Conducting Audits at a Social Distance


Over the past several months, people across the globe have made adjustments to aspects of their everyday lives that they likely gave little thought to before the COVID-19 pandemic. In the industrial world, social distancing has put organizations to the test in terms of their ability to function and conduct business virtually with a geographically dispersed workforce.

Overall, companies in most industries have been able to adapt and continue operating with employees working remotely. However, there are still some elements of business operations that are best handled up close and personal — like audits. It’s a little difficult to carry out these activities when everyone is essentially told to stay put. Fortunately, technology has stepped up and made it possible to conduct audits remotely.

On-Site vs. Remote Audits

On-site visits during audit proceedings are usually necessary to allow inspectors to tour the facility and observe:

  • Actual production areas and processes to ensure they are in compliance.
  • Personnel demonstrating their skills and qualifications to perform their job functions.
  • That all reporting tasks are accurate and properly completed at each workstation.
  • That all production equipment is maintained according to regulatory guidelines.

While it’s usually common for companies to host an in-person inspection, there are times like right now when it makes more sense to perform audit proceedings from a remote location. For instance, if auditors have already visited a facility multiple times, a site tour might not be necessary. However, an auditor still might need to check out specific areas of a facility and interview employees. These inspections can be conducted virtually with video conferencing technology. Someone can walk through the facility with a remote device and transmit photos of specific items for a more detailed review.

Digitization is Key to Successful Remote Audits

Developing regulated products involves attention to detail — and a considerable amount of documentation. During an audit, inspectors need to review and qualify various types of documents, including quality manuals, standard operating procedures (SOPs), nonconformance logs, deviation records, material safety data sheets (MSDS), the list goes on. Audits go much smoother when you maintain up-to-date, accurate and error-free documentation that’s easy to locate as needed.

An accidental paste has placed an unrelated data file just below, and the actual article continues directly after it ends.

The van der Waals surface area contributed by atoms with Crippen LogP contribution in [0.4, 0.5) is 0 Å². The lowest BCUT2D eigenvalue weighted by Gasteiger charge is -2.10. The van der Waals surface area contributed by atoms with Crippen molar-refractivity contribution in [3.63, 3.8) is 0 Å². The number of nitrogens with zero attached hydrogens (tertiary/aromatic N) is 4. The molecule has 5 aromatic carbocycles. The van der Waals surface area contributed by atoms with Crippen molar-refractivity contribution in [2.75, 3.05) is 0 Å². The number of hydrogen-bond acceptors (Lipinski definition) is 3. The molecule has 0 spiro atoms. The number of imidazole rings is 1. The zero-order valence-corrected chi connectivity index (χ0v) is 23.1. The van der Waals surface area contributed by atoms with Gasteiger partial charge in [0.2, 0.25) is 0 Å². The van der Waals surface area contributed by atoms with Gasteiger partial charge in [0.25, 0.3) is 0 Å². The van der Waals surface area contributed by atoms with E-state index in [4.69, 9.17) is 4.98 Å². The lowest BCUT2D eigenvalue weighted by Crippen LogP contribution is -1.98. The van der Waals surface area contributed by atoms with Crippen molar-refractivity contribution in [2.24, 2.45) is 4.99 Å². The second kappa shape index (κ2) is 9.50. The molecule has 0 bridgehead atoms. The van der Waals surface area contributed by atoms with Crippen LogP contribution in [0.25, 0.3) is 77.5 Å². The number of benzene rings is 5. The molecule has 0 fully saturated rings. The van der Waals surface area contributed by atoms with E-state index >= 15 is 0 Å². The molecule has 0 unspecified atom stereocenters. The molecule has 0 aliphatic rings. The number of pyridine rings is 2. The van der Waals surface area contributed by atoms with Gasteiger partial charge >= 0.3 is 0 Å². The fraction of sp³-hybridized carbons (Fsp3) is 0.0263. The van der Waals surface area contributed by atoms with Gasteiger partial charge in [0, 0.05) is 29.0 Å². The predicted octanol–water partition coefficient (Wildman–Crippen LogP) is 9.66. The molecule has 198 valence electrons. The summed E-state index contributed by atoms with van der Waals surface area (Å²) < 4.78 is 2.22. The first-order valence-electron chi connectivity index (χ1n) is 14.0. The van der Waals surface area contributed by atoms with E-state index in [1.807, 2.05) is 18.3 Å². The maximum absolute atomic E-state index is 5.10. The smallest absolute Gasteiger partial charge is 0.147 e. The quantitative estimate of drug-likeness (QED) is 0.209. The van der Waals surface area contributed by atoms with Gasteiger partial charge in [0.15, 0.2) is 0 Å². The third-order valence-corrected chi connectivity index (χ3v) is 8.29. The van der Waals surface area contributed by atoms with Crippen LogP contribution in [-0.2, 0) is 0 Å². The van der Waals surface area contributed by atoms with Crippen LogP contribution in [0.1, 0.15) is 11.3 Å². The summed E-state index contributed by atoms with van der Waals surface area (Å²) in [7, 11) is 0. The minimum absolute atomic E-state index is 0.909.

If all documents are in electronic format, the audit can be relatively easy. However, remote audits are not practical for companies using paper-based processes. To prepare for an audit, these companies need to scan volumes of documents to store them electronically. Then they need to set up a storage and file naming system in order to locate specific documents as needed. This method of document management presents several challenges:

  • Scanning is extremely time consuming and not an optimal use of resources.
  • Individual pages can get lost.
  • Scanned documents might be poor quality and difficult to read.
  • Every staff member involved in document control might have a different file naming method.

The inherent challenges with managing numerous and varying types of documentation include errors, delayed or stalled approval processes, incorrect versions in circulation, missing dates, lost documents, etc.

A digitized document management system alleviates document management hurdles:

  • Maintain documents in centralized location with a consistent file naming method.
  • Immediately locate and retrieve specific documents, including supporting documentation and document status information anytime, from anywhere.
  • Allow relevant stakeholders and auditors to securely access and review documents simultaneously regardless of geographical location.
  • Integrate document control with all other quality processes such as training, change control, corrective and preventive action (CAPA), supplier management and audits.

Digitizing document management tasks improves overall efficiency, audit performance and the ability to achieve compliance faster.

Despite the unprecedented and uncertain circumstances with the global pandemic, regulated companies are adapting to a new way of conducting audits. Whether you’re doing remote or on-site audits, digitizing document management automates your document management and all other quality-related processes, which significantly improves your compliance efforts.


David Jensen is a content marketing specialist at MasterControl, where he is responsible for researching and writing content for web pages, white papers, brochures, emails, blog posts, presentation materials and social media. He has over 25 years of experience producing instructional, marketing and public relations content for various technology-related industries and audiences. Jensen writes extensively about cybersecurity, data integrity, cloud computing and medical device manufacturing. He has published articles in various industry publications such as Medical Product Outsourcing (MPO) and Bio Utah. Jensen holds a bachelor’s degree in communications from Weber State University and a master’s degree in professional communication from Westminster College.

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